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Chronic Stress

  • A consistent sense of feeling pressured and overwhelmed over a long period of time
  • Symptoms include aches and pains, insomnia or weakness, less socialization, unfocused thinking
  • Treatment includes lifestyle changes, medications, setting realistic goals
  • Involves psychiatry, psychology

Overview

Many people, over the course of their lives, have experienced acute stress, a dramatic physiological and psychological reaction to a specific event. Chronic stress, however, is a consistent sense of feeling pressured and overwhelmed over a long period of time. “We humans are very good at facing a challenge, solving a situation, or reaching out to someone to get support,” says Rajita Sinha, PhD, director of Yale Medicine’s Interdisciplinary Stress Center. “We’re wired to respond to stress and remove it, sometimes even automatically. But life has become more complex, and many situations don’t have easy answers.” Sinha founded the Yale Stress Center in 2007 to study stress from an interdisciplinary perspective and to improve the treatment of stress-related diseases.

What causes chronic stress?

Causes of chronic stress could include poverty, a dysfunctional marriage or family, or a deeply dissatisfying job. In today's hectic society, there are many possible sources. Chronic stress slowly drains a person’s psychological resources and damages their brains and bodies. “People experiencing chronic stress might feel incapable of changing their situations,” Sinha says.

What are the symptoms of chronic stress?

There are cognitive, emotional, physical and behavioral signs of chronic stress. “Not all four of these categories of symptoms are necessarily going to show up in one person,” Sinha says. “But if someone has three to five of these symptoms for more than several weeks, they might be suffering from chronic stress.” Those potential symptoms include:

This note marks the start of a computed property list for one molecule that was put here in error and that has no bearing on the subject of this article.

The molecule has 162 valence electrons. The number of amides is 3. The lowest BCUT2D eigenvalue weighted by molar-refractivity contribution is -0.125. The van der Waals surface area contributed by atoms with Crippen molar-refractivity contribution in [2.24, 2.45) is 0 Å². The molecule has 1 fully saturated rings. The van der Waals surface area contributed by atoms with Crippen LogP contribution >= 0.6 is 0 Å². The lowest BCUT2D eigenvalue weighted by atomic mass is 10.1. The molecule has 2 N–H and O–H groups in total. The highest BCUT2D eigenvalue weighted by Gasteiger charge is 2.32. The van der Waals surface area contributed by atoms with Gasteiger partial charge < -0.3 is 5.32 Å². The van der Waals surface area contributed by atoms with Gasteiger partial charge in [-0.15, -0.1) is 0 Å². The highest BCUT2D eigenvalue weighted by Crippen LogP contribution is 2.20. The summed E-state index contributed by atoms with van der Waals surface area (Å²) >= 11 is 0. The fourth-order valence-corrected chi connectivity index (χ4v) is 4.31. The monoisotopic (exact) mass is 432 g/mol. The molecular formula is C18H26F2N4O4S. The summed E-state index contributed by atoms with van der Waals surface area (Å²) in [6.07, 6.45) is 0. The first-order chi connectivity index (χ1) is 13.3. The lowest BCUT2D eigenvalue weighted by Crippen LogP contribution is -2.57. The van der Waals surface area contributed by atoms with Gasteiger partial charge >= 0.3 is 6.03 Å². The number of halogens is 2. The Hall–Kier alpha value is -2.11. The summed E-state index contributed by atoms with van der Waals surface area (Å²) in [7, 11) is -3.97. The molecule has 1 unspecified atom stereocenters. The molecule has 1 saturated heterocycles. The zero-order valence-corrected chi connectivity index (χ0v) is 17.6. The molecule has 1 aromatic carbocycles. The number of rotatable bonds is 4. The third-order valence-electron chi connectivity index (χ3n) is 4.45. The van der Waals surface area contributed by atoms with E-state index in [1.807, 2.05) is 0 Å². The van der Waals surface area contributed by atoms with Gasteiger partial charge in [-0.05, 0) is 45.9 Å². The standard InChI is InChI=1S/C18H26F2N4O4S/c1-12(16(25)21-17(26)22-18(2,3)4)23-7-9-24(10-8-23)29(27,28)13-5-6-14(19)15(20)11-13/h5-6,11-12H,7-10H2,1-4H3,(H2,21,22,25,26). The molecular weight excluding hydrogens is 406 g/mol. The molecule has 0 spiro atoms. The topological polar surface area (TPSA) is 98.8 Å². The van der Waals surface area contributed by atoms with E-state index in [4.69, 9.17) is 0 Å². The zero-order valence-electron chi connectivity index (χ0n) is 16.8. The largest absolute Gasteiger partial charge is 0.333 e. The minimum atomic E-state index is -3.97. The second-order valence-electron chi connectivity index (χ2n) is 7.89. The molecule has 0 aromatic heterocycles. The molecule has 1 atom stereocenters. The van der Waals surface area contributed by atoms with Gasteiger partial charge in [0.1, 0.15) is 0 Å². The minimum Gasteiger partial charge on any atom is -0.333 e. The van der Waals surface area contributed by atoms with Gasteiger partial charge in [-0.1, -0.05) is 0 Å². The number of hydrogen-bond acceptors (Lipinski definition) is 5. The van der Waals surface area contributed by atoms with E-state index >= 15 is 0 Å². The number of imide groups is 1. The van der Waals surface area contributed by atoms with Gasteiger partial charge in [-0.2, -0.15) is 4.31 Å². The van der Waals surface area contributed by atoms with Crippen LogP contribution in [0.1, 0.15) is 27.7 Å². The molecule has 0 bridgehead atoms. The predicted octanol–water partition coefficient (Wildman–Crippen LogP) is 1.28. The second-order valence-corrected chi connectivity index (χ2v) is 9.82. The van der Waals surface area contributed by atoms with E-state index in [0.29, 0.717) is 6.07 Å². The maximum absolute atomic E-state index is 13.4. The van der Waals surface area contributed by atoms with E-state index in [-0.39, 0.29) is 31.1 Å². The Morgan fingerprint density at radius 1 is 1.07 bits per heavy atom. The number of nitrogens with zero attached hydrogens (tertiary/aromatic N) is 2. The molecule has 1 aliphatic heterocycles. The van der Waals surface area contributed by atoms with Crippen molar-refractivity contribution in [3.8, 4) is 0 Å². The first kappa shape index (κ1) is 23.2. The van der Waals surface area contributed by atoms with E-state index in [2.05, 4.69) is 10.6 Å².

• Aches and pains
  • Insomnia or sleepiness
  • A change in social behavior, such as staying in often
  • Low energy
  • Unfocused or cloudy thinking
  • Change in appetite
  • Increased alcohol or drug use
  • Change in emotional responses to others
  • Emotional withdrawal

Ongoing stress reactions can interfere with productivity, relationships and health. “People suffering from chronic stress often describe it as feeling ‘stuck,’” Sinha says.

What other conditions are related to chronic stress?

Chronic stress is linked to other conditions, both psychological and physical. These can include:

  • Diseases such as hypertension, heart disease, obesity and metabolic syndrome, Type II diabetes, and arthritis
  • Addiction to alcohol, nicotine and/or prescription drugs, and behavioral-related such as addiction to the internet, food, or gambling
  • Mood disorders and anxiety disorders, which are common secondary diagnoses for people with chronic stress

Hypertension, depression, addiction and anxiety disorders are the conditions most related to chronic stress.

How is chronic stress diagnosed?

A mental health professional can interview a patient to gather information about the overall presence of stress. Given the wide range of symptoms and linked conditions, the diagnosis may require input from other specialists. "An integrative approach is best,” Sinha says. “I might pull in an endocrinologist to see a patient if I think a patient’s issues are related to metabolic problems, for instance.” Stress biology, such as stress hormones and other physiological changes related to stress, may also perpetuate a chronic stress state and related conditions, so assessing those factors is also important.

How is chronic stress treated?

Patients with chronic stress often receive a treatment plan that targets their specific symptoms. A patient with digestive issues rooted in stress could go on medication, change his or her diet and also focus on stress reduction. As Sinha says, “It’s better to address these earlier, as a preventative approach.”

Yale Medicine’s stress management recommendations include:

  • Exercising
  • Eating healthy foods
  • Learning time management techniques
  • Setting realistic goals
  • Getting more sleep
  • Making time for leisure activities
  • Building stress reduction skills
  • Learning and practicing mindfulness (learning to control attention)

What makes Yale Medicine’s approach to chronic stress unique?

The Yale Stress Center conducts clinical trials that attempt to find biomarkers of stress that relate to chronic disease risk. Researchers at the center also develop and test new interventions to prevent and treat stress-related diseases. The Stress Center also holds classes and training workshops for the public on mindfulness and other stress-reduction techniques. “An interdisciplinary approach to stress is the wave of the future,” Sinha says. “We are working to understand the mechanisms behind all manifestations of stress, and also studying its effects in diseases that are the endpoints of chronic stress.”